Caravan park owners and managers are being told to prepare for a big influx of electric vehicles, especially when big SUVs arrive that can pull a van.
The concern is that the cost of installing infrastructure and the supply of electricity might be too big a burden for some parks to bear.
On our trips through the Queensland outback, to Winton and to Biggenden, we experienced both the generosity of caravan parks that graciously allowed us to use vacant powered sites to do top-up charges and those who lied to us to prevent us from charging even though we were booked in for the night.
I would hope that caravan parks would see EVs as a revenue stream, rather than a threat to their bottom line. Why not install solar, and then in the middle of the day offer excess power and unused powered sites to EV travelers at a reasonable cost? If a Ford F-150 Lightning arrives pulling a van, charge them extra for the charge. Mind you, I think it will be a few years before we see that. In the meantime, it might be a Haval instead.
Many Australian state governments are co-funding fast chargers at tourist destinations and along highways. Caravan parks, with 15 amp power points on their powered sites, could help fill the gaps. Some car manufacturers are also giving away destination chargers. MG is a good example of this.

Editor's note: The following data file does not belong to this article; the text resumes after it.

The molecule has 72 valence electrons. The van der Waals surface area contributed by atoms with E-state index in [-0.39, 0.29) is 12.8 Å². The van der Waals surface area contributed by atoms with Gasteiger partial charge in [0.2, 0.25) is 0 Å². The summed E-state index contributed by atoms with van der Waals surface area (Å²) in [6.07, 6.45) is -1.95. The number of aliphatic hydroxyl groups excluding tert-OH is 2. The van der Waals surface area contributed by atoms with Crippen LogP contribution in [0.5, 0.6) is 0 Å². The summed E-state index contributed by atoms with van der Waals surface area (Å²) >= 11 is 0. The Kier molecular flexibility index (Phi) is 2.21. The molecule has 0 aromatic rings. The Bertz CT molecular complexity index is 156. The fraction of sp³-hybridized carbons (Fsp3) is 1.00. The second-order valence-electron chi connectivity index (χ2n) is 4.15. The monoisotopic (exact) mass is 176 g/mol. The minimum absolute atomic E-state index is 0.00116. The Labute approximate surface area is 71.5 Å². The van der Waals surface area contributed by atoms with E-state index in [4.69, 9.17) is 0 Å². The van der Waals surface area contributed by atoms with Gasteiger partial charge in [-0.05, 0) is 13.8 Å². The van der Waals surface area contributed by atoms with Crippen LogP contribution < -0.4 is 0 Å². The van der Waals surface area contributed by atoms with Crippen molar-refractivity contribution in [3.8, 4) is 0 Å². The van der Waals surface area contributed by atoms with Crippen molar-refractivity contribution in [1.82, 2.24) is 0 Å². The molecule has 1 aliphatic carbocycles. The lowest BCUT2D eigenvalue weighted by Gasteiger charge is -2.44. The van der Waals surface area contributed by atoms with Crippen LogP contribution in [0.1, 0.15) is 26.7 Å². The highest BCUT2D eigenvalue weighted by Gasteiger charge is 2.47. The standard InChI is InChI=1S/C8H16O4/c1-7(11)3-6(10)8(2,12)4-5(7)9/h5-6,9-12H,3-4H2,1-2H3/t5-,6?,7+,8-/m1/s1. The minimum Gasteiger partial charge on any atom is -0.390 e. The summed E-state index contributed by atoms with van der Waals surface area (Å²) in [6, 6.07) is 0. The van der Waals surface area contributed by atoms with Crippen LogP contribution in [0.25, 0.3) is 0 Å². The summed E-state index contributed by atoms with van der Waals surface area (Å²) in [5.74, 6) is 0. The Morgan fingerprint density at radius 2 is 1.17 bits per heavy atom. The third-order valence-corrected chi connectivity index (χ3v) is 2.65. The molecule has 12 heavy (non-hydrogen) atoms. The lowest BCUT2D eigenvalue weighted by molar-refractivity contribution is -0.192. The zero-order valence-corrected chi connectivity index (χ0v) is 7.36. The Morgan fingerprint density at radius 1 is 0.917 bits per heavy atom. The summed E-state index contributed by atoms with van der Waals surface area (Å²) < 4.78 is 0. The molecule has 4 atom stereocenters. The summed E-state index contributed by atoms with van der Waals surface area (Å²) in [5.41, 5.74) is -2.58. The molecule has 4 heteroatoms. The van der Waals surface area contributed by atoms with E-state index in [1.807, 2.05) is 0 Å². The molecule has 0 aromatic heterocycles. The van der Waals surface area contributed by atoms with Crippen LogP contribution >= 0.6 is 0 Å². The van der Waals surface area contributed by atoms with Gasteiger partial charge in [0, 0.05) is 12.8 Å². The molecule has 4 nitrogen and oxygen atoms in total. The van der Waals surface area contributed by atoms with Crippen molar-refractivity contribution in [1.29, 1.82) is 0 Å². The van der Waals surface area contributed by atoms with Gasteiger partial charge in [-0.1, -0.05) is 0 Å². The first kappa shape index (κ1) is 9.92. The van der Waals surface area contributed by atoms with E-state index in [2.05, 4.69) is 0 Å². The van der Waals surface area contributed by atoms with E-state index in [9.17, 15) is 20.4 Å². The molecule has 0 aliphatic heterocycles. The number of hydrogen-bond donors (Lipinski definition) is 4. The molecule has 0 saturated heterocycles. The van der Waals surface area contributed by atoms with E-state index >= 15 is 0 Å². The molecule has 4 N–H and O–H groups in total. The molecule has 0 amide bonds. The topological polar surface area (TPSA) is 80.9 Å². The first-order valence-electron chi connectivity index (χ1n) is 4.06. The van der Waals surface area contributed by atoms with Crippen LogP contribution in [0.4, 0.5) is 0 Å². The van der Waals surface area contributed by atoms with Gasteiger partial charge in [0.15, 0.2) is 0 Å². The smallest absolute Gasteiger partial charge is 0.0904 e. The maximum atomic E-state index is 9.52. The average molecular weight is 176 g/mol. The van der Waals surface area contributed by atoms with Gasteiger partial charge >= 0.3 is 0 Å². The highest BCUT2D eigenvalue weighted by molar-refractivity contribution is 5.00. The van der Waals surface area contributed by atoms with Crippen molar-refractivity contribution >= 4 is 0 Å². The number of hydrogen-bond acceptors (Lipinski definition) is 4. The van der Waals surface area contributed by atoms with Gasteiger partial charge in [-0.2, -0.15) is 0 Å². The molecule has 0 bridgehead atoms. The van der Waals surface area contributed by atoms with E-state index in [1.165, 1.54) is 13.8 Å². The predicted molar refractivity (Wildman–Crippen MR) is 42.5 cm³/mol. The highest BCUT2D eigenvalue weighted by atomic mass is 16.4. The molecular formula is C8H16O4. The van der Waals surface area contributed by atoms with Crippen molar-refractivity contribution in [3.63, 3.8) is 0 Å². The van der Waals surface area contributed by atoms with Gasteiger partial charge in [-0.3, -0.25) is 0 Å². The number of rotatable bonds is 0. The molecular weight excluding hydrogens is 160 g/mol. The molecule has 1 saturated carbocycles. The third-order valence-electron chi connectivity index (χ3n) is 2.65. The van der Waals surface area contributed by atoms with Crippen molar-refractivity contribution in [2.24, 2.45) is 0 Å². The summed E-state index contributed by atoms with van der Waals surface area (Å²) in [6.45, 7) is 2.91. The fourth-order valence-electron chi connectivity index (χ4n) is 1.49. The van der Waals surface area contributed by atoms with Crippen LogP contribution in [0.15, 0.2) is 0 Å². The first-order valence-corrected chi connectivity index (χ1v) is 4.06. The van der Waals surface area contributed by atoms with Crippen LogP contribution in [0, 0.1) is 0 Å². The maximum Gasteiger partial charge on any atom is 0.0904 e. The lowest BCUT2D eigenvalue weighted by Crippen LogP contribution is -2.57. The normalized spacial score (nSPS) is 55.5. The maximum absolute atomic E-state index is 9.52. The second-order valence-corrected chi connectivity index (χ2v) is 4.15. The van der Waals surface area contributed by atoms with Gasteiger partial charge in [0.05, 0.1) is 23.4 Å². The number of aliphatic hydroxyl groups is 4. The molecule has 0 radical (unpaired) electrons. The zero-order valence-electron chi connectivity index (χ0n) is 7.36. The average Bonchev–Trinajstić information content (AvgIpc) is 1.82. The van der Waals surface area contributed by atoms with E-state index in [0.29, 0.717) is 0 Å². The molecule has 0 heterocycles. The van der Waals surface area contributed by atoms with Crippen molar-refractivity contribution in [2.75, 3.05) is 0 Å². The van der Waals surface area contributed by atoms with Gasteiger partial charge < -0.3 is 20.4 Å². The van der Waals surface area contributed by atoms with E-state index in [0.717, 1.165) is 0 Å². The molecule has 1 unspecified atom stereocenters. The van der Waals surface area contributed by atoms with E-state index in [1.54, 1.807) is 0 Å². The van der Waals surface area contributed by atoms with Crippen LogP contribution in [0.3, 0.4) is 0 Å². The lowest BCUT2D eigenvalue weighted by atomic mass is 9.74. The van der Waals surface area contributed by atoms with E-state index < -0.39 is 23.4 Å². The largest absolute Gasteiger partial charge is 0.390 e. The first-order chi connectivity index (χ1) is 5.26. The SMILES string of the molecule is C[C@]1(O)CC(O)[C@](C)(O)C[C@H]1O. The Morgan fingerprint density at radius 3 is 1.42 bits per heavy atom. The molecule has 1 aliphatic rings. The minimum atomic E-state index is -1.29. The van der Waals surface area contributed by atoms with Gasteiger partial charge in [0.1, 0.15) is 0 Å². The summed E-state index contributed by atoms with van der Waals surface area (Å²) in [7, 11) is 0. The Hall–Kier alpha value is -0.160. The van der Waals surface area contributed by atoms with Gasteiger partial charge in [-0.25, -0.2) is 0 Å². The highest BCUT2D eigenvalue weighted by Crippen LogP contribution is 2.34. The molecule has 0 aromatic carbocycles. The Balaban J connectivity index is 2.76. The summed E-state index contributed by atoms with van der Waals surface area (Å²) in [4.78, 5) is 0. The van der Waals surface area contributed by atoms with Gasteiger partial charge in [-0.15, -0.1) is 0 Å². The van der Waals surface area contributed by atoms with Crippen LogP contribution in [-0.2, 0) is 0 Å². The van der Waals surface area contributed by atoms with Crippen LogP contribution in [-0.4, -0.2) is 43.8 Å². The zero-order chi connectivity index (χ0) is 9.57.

Mark Borlace of the Royal Automobile Association South Australia (RAA) said the RAA hoped to work with the industry to ensure caravan park operators were aware of the potential costs. “What we’re saying is we’ve got to think it through and work with the industry to ensure operators don’t go broke trying to spend too much money on infrastructure,” he said.
“We know that EV owners base their road trip holidays on where they can charge their vehicles and being able to provide that infrastructure, not only along the way, but when they get to their destination, is a massive thing for regional tourism,” Caravan Industry Association of Australia general manager Luke Chippindale adds.
Hillview Caravan Park owner Allan Withers told the ABC: “We’re starting to all talk about it now, and we’re starting to see a few more of the vehicles coming through … as time goes on, we’ll be seeing a lot more.” He said customers were free to trickle charge their vehicles overnight.
“We pay anything from 26 cents a kilowatt[-hour] to 46 cents in peak times. When you multiply that out, it’s around $12 every night per car,” he said.
“If you multiply it by a dozen cars or more, it quickly adds up … so it’s definitely something we need to look at for sure.”
Caravan Parks don’t need to put in DC fast chargers. Solar power and smart chargers would definitely help. They need to assess what they already have, how it can be used and what they expect EV drivers to pay for it.
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